Bitcoin appeared to stabilize on Sunday after an unusually harsh sell-off, but the largest cryptocurrency was still on track for its worst weekly performance in eight months.
The bitcoin price is down 19% in the past seven days – the cryptocurrency's worst weekly performance since May 2021, when fears of China's renewed crackdown on cryptocurrency trading and mining sent the market reeling, and tweets by Tesla CEO Elon Musk focused public attention on the Bitcoin blockchain network's potential environmental harms.
This time around, crypto traders appear to be pricing in fears the U.S. Federal Reserve will move quickly over the next few months to tighten monetary conditions that have been at historically loose levels since the coronavirus struck the economy in March 2020. The Fed's stimulus – including trillions of dollars of money printing – were widely cited as a reason for bitcoin's price gains in 2020 and 2021, including the ascent to an all-time high price of $69,000 in November.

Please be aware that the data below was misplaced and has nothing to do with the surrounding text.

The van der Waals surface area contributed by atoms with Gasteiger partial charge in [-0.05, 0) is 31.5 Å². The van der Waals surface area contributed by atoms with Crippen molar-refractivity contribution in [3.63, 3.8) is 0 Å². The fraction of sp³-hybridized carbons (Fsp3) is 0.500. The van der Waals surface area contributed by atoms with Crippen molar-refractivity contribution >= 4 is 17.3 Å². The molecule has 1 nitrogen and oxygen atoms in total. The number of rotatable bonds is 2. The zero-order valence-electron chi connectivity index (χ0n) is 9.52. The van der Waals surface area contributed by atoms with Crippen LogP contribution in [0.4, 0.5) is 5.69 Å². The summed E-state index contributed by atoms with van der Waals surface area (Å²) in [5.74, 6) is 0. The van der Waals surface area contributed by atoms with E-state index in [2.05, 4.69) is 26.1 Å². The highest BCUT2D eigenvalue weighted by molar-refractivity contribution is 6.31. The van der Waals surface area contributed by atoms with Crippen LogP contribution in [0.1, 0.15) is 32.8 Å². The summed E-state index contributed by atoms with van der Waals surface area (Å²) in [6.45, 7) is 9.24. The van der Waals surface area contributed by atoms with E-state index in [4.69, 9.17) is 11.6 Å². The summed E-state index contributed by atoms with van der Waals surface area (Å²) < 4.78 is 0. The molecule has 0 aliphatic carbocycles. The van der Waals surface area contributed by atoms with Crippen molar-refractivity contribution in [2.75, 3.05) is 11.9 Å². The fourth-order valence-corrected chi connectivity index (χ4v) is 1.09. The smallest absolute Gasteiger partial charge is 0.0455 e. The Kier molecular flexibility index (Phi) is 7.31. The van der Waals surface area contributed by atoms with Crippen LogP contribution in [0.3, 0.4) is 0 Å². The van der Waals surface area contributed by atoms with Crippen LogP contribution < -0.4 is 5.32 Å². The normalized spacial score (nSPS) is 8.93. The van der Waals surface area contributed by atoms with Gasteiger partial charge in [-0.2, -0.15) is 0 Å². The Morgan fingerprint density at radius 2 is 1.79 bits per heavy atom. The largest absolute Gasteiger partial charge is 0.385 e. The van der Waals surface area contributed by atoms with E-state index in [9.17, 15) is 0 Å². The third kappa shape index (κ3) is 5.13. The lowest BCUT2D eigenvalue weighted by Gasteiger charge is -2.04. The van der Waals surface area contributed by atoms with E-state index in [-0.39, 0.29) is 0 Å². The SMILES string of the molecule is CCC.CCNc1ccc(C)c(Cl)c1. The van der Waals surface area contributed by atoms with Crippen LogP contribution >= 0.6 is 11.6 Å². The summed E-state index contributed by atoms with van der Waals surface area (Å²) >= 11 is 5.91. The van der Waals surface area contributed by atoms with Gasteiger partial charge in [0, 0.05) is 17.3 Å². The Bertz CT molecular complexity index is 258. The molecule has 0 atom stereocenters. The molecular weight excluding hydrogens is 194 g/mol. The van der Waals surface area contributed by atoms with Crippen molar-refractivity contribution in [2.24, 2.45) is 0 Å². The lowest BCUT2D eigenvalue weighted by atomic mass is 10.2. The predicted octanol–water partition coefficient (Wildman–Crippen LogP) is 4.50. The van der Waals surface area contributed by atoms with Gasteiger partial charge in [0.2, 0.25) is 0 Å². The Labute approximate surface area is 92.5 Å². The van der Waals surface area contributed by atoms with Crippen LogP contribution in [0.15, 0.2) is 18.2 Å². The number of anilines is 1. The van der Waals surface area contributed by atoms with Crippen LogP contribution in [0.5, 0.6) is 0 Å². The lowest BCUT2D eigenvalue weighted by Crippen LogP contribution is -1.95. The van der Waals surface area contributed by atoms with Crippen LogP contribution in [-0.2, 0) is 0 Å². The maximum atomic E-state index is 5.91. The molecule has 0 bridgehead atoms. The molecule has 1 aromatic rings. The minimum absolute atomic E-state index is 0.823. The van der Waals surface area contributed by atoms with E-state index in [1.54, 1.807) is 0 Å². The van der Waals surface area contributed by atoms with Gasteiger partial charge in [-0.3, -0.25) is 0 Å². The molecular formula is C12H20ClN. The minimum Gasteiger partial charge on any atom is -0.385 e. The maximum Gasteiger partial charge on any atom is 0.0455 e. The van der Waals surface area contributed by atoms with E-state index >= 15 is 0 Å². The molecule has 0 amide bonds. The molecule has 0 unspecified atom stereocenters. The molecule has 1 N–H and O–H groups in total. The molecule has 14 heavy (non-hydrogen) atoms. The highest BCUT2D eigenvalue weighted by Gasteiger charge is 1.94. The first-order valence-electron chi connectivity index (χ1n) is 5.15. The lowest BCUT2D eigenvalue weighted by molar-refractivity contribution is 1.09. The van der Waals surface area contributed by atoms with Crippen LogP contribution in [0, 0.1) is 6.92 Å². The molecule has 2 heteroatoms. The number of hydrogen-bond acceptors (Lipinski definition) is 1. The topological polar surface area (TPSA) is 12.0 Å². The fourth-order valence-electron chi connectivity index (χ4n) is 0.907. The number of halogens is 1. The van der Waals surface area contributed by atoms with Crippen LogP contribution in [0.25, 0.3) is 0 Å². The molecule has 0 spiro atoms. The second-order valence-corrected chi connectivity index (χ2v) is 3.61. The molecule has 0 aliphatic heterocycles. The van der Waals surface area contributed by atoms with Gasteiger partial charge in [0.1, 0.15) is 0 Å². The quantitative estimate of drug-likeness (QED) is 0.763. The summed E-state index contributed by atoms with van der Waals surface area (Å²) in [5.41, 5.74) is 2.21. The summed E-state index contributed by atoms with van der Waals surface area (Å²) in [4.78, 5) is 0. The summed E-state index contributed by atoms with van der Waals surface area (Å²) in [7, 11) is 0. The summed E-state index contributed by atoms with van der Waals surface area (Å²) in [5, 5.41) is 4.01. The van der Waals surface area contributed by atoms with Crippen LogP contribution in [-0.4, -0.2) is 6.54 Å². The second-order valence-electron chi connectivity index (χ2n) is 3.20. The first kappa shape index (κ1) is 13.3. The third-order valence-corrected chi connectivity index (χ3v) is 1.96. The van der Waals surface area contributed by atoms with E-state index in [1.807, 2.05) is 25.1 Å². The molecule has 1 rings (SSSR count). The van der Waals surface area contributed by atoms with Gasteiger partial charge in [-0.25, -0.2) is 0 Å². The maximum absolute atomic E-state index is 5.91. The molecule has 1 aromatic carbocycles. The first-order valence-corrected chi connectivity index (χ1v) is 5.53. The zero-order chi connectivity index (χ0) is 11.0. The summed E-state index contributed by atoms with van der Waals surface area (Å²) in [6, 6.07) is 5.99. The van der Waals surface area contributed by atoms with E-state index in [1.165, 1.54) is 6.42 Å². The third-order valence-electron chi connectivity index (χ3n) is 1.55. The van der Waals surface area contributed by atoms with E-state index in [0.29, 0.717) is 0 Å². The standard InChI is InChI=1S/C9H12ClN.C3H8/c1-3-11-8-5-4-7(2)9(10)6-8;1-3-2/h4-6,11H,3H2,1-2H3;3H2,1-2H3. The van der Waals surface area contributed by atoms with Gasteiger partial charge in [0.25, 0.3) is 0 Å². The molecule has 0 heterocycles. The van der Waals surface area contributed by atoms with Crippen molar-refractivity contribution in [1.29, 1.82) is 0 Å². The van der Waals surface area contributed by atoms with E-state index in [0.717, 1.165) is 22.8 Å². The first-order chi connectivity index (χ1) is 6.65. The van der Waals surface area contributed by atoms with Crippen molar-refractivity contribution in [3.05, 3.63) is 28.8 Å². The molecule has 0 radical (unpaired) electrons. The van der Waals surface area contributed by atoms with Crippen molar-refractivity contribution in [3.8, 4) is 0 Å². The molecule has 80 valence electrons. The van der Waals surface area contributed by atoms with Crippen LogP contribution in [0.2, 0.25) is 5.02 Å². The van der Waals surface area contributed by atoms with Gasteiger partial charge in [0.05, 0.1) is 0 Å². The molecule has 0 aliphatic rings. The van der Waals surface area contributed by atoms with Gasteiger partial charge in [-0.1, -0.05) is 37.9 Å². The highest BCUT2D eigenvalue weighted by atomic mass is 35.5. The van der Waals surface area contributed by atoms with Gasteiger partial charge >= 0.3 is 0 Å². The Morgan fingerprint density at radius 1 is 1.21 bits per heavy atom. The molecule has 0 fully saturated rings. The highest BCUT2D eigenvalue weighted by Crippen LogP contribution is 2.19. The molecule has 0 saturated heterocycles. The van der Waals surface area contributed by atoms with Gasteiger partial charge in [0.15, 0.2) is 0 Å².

The latest shakeout left bitcoin down by roughly half from that record price, a stark reminder of just how volatile cryptocurrency markets can be.
"One of the bullish drivers for crypto over the last two years has been the surplus of pandemic-related fiscal and monetary stimulus globally, and much of that is coming to an end," David Duong, head of institutional research for the big U.S. cryptocurrency exchange Coinbase, wrote Saturday in a report.
The price plunge over the past week looks "emotionally charged," according to Katie Stockton, founder of the analysis firm Fairlead Strategies.
"Because shakeouts are common, we would await confirmation of a breakdown below cloud-based support (~$37.4K) before taking a bearish long-term stance," Stockton wrote.
El Salvador President Nayib Bukele tweeted late Friday that the bitcoin-friendly country took advantage of the price drop to buy 410 BTC for about $15 million, adding that "some guys are selling really cheap."
The bitcoin price hasn't been this low since July 2021.
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